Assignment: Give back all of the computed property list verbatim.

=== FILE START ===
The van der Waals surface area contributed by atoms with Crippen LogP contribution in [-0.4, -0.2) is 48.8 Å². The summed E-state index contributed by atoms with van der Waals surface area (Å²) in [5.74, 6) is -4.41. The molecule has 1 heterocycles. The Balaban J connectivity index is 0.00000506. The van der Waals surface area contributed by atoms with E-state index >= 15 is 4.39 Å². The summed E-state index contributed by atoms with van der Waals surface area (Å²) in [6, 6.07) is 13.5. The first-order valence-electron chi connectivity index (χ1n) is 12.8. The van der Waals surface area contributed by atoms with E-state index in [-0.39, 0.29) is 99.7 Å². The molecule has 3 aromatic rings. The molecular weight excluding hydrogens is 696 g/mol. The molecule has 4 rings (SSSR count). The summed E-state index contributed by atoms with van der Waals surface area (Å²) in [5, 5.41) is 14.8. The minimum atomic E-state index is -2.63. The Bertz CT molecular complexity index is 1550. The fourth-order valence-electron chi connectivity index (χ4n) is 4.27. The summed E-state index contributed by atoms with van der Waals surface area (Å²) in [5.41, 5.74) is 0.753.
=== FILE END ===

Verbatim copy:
The van der Waals surface area contributed by atoms with Crippen LogP contribution in [-0.4, -0.2) is 48.8 Å². The summed E-state index contributed by atoms with van der Waals surface area (Å²) in [5.74, 6) is -4.41. The molecule has 1 heterocycles. The Balaban J connectivity index is 0.00000506. The van der Waals surface area contributed by atoms with E-state index >= 15 is 4.39 Å². The summed E-state index contributed by atoms with van der Waals surface area (Å²) in [6, 6.07) is 13.5. The first-order valence-electron chi connectivity index (χ1n) is 12.8. The van der Waals surface area contributed by atoms with E-state index in [-0.39, 0.29) is 99.7 Å². The molecule has 3 aromatic rings. The molecular weight excluding hydrogens is 696 g/mol. The molecule has 4 rings (SSSR count). The summed E-state index contributed by atoms with van der Waals surface area (Å²) in [5, 5.41) is 14.8. The minimum atomic E-state index is -2.63. The Bertz CT molecular complexity index is 1550. The fourth-order valence-electron chi connectivity index (χ4n) is 4.27. The summed E-state index contributed by atoms with van der Waals surface area (Å²) in [5.41, 5.74) is 0.753.